The Ministry of Health of Honduras, with support from PAHO/WHO and in coordination with nongovernmental institutions and organizations involved in the emergency response to Tropical Storm ETA, Hurricane IOTA, and the COVID-19 pandemic, took action to provide psychological first aid to the population affected by these events in Honduras in order to support the mental health response and provide psychosocial support during the emergency.
Psychological first aid is a practical, collective, human response offered to people who are suffering and who may need support. It stresses the importance of reaching out to affected people, listening to them, understanding their needs, and connecting them with practical support and information, bearing safety recommendations in mind to prevent health risks.
A virtual self-learning course on psychological first aid (PFA) was offered in Honduras, accompanied by six virtual sessions to share questions, experiences, and discuss actual cases. A total of 157 people participated in these sessions, most of them mental health professionals, public health workers, and individuals involved in the response. The course strengthened capacities to enable teams of first responders, caregivers, and volunteers to offer initial psychological and social support for the population during crises.
Psychological first aid stresses the importance of LOOKING: i.e., evaluating the situation, who needs support, safety risks and protection, immediate needs, practices, and expected emotional reactions; LISTENING: i.e., starting conversations and actively listening, calming people in distress, asking them about their concerns and needs, and helping them find solutions; and LINKING: i.e., helping them obtain information and connect with loved ones, social support, services, and other assistance.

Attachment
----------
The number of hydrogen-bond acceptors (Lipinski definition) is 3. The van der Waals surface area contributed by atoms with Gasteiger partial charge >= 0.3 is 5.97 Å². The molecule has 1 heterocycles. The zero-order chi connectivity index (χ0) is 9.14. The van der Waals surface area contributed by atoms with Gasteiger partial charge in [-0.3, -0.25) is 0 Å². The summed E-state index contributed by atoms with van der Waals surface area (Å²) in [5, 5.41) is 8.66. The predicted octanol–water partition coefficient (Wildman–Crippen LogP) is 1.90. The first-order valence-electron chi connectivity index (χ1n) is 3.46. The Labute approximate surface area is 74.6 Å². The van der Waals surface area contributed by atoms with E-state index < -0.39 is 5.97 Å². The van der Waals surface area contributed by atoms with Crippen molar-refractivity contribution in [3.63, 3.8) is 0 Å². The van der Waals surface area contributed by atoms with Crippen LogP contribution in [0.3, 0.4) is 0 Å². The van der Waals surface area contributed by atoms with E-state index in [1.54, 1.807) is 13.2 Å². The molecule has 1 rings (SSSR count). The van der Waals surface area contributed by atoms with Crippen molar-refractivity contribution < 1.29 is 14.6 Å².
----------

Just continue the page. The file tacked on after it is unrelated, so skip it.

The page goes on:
One of the main priorities highlighted in the virtual sessions was the importance of tending to vulnerable groups in shelters. Experiences were also shared about the COVID-19 pandemic, especially in regard to how to handle grief. Finally, emphasis was placed on the need for self-care and for the institutions involved in the emergency response to care for their teams.
After several months of follow-up, the professionals noted the importance of providing PFA, which had helped them identify vulnerable cases for referral to specialized services, thus preventing a deterioration in the mental health of these individuals, while bringing mental health services closer to the population.
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